Results from the first decade of research conducted by the research on adverse drug events and reports (RADAR) project

June M. McKoy, Matthew J. Fisher, D. Mark Courtney, Dennis W. Raisch, Beatrice J. Edwards, Marc H. Scheetz, Steven M. Belknap, Steven M. Trifilio, Athena T. Samaras, Dustin B. Liebling, Beatrice Nardone, Katrina Marie Tulas, Dennis P. West

Research output: Contribution to journalArticlepeer-review

13 Scopus citations

Abstract

Introduction: In 1998, a multidisciplinary team of investigators initiated the Research on Adverse Drug events And Reports (RADAR) project, a post-marketing surveillance effort that systematically investigates and disseminates information describing serious and previously unrecognized serious adverse drug and device reactions (sADRs). Objective: Herein, we describe the findings, dissemination efforts, and lessons learned from the first decade of the RADAR project. Methods: After identifying serious and unexpected clinical events suitable for further investigation, RADAR collaborators derived case information from physician queries, published and unpublished clinical trials, case reports, US FDA databases and manufacturer sales figures. Study selection: All major RADAR publications from 1998 to the present are included in this analysis. Data extraction: For each RADAR publication, data were abstracted on data source, correlative basic science findings, dissemination and resultant safety information. Results: RADAR investigators reported 43 serious ADRs. Data sources included case reports (17 sADRs), registries (5 sADRs), referral centers (8 sADRs) and clinical trial reports (13 sADRs). Correlative basic science findings were reported for ten sADRs. Thirty-seven sADRS were described as published case reports (5 sADRs) or published case-series (32 sADRs). Related safety information was disseminated as warnings or boxed warnings in the package insert (17 sADRs) and/or 'Dear Healthcare Professional' letters (14 sADRs). Conclusion: An independent National Institutes of Health-funded post-marketing surveillance programme can supplement existing regulatory and pharmaceutical manufacturer-supported drug safety initiatives.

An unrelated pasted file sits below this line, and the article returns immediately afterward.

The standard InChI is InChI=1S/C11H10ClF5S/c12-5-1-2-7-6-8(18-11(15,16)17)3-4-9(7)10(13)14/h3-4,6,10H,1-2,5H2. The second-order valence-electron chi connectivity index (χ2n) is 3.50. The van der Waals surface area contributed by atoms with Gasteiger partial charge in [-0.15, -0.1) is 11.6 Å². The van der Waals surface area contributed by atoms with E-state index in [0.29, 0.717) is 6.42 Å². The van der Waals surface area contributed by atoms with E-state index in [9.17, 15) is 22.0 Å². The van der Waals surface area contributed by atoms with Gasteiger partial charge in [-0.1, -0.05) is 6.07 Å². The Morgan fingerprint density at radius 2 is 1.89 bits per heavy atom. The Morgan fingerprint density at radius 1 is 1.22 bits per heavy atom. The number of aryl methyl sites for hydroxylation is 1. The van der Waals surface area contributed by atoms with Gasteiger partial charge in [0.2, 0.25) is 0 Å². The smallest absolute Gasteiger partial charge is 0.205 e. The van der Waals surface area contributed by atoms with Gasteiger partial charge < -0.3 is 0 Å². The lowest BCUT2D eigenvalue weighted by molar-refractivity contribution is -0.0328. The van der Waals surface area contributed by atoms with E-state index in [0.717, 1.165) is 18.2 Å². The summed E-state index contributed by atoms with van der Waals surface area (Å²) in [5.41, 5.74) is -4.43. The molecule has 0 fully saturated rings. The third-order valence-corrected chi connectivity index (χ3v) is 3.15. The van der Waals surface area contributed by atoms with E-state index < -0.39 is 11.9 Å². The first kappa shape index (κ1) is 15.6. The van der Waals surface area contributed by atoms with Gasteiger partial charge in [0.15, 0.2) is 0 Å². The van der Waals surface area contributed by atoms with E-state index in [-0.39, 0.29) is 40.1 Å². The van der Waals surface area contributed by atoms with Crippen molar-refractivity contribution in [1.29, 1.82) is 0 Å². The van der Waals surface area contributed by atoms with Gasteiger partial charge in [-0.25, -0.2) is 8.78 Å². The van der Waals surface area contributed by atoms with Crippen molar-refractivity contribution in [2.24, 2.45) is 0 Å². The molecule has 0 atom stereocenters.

Original languageEnglish (US)
Pages (from-to)335-347
Number of pages13
JournalDrug Safety
Volume36
Issue number5
DOIs
StatePublished - May 1 2013
Externally publishedYes

ASJC Scopus subject areas

  • Toxicology
  • Pharmacology
  • Pharmacology (medical)

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